Though he hasn’t closely examined the entire report, Brown said there’s “nothing in there that would surprise me” and that some of the extreme behaviors have been ongoing for years, though he contested that they come from a small percentage of the overall student population, and are not unique to ICSD. The report was submitted to the district in March, and soon after, a task force was assembled consisting of Quadrozzi, Brown, district administration officials, one special education teacher and one principal of a school in the district. Work has already begun to institute changes by the time the new school year rolls around in September, some of which were specifically suggested by latter parts of the report.
Brown said some of those changes would be rolling out a new social-emotional learning curriculum for teachers, as well as instilling trauma-response training to educate teachers and staffers about handling children who’ve experienced significant trauma. Quadrozzi also spoke about installing teams, made up of staff members, in each building who could be called upon when a student is in crisis. Beyond that, the ICSD Board of Education recently assembled an advisory committee that will be examining the Code of Conduct and suggesting revisions that could hopefully clear up communication protocols that both district- and building-level employees seem to want changed.
Even with the changes in mind, which Quadrozzi admits have pleasantly surprised her thus far, her worries persist that the full severity of the district’s situation isn’t being recognized by those in the highest ranks of ICSD administration, which is part of the reason the report was penned originally. And while teachers were asked to grade the safety of their buildings for students in the survey, they weren’t asked to assess their own feelings of safety. Quadrozzi said that from what she’s heard, teachers aren’t necessarily fearful of their workplace, but they may recoil from certain parts of their job as a result of student behavior. An example Quadrozzi cites is monitoring the hallways between class periods.
“In my experience, when you go up to a kid and you tell them to follow a building rule and they tell you to ‘f--- off,’ it’s like ‘Why would I keep doing this?’” Quadrozzi said. “I’ve never heard anyone say ‘I’m scared to go to work.’ I’ve heard people say ‘I just shut my door and stay in my classroom.’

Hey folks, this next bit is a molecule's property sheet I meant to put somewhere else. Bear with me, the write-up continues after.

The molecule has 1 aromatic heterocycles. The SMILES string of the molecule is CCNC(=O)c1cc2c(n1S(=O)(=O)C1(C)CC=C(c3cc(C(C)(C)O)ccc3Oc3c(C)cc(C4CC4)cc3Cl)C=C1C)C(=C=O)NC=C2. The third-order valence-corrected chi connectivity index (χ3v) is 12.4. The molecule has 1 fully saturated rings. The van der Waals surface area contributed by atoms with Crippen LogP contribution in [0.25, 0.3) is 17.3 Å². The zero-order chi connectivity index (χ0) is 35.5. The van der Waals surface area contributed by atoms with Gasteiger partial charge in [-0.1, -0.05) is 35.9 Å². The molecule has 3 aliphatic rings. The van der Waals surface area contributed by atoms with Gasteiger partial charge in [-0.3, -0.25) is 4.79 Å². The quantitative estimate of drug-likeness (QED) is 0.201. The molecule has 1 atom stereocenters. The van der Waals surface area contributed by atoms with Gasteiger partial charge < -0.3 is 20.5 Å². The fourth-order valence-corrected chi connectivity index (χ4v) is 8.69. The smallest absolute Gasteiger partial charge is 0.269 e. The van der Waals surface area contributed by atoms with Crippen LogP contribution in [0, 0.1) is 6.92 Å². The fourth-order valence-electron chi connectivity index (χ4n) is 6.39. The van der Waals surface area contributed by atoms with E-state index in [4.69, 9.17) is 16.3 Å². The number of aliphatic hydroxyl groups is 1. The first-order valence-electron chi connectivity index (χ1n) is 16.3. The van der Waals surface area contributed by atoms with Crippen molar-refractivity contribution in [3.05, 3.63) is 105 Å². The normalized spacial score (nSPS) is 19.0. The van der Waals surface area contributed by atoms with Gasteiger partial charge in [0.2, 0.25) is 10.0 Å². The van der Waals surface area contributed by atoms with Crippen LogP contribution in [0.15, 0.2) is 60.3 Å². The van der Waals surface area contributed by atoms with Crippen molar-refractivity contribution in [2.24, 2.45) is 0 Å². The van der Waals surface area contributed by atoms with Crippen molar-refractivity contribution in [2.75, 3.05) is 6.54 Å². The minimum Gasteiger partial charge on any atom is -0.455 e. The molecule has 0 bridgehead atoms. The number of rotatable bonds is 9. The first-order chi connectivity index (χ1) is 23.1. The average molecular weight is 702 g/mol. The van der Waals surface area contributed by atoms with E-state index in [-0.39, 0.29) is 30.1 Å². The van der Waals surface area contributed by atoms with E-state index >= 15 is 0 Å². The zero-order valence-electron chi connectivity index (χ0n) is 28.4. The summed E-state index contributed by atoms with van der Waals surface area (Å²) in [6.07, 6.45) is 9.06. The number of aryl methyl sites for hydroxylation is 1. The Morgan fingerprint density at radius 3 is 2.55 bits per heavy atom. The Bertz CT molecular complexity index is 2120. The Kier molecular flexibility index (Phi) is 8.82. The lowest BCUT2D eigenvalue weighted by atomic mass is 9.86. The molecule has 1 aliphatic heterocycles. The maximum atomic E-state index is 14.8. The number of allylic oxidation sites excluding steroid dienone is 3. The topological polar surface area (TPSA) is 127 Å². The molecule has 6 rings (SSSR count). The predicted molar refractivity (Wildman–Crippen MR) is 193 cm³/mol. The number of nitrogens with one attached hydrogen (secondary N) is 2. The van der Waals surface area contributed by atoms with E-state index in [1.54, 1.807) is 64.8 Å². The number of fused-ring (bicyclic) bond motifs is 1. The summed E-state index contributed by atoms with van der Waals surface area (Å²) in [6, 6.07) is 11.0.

Generally, teacher respondents in the report seem to acknowledge the difficult position all parties are in: they don’t necessarily blame the students (many of whom are acting out, Quadrozzi notes, to fulfill a need, not just to be disruptive or destructive) and understand that there are limited resources at times. But it speaks to the aforementioned mental health support and programmatic needs that the ITA recommended.
“This year, I have generally been able to resolve conflicts with students, however I will not always engage with students I don’t have, are in a different grade level, or are knowingly behavioral issues because I know there will be no follow through,” read one comment, perhaps the most succinct summary of the issues’ complexity.
Of course, one of the common issues that has popped up again and again recently has been the presence of Education Support Professionals (ESPs) in schools. Teachers in the district have decried what they say are the falling number of ESPs in their classrooms and buildings, though Brown has disputed this contention, saying that the district is not cutting ESPs but that they are falling due to trends in individualized education plans (IEPs) that call for them. Regardless, Quadrozzi said ESPs are a crucial part of addressing the mental health needs of children in classrooms, and the calls for more ESPs and other special education staff are frequent and vivid in the recommendations of the report. At the very least, the ITA makes it clear they want to be involved in those types of personnel discussions going forward.